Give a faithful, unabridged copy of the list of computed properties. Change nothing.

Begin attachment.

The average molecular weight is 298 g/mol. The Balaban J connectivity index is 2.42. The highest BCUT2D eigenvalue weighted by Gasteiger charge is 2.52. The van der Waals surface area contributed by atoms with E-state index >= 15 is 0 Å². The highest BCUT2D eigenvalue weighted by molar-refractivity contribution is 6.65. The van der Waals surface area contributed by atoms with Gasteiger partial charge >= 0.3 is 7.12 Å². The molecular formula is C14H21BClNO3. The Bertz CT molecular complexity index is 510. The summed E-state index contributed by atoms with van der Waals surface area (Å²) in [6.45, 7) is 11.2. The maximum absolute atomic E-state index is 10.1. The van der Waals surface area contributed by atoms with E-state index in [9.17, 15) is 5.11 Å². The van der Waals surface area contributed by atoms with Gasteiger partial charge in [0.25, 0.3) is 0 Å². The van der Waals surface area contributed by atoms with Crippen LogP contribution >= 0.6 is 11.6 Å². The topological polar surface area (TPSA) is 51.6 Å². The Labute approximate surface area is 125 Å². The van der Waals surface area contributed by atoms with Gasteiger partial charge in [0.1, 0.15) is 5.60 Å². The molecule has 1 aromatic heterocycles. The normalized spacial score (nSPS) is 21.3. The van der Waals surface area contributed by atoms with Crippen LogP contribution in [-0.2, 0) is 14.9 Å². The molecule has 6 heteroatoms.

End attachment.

The average molecular weight is 298 g/mol. The Balaban J connectivity index is 2.42. The highest BCUT2D eigenvalue weighted by Gasteiger charge is 2.52. The van der Waals surface area contributed by atoms with E-state index >= 15 is 0 Å². The highest BCUT2D eigenvalue weighted by molar-refractivity contribution is 6.65. The van der Waals surface area contributed by atoms with Gasteiger partial charge >= 0.3 is 7.12 Å². The molecular formula is C14H21BClNO3. The Bertz CT molecular complexity index is 510. The summed E-state index contributed by atoms with van der Waals surface area (Å²) in [6.45, 7) is 11.2. The maximum absolute atomic E-state index is 10.1. The van der Waals surface area contributed by atoms with E-state index in [9.17, 15) is 5.11 Å². The van der Waals surface area contributed by atoms with Gasteiger partial charge in [0.25, 0.3) is 0 Å². The van der Waals surface area contributed by atoms with Crippen LogP contribution >= 0.6 is 11.6 Å². The topological polar surface area (TPSA) is 51.6 Å². The Labute approximate surface area is 125 Å². The van der Waals surface area contributed by atoms with Gasteiger partial charge in [0.1, 0.15) is 5.60 Å². The molecule has 1 aromatic heterocycles. The normalized spacial score (nSPS) is 21.3. The van der Waals surface area contributed by atoms with Crippen LogP contribution in [-0.2, 0) is 14.9 Å². The molecule has 6 heteroatoms.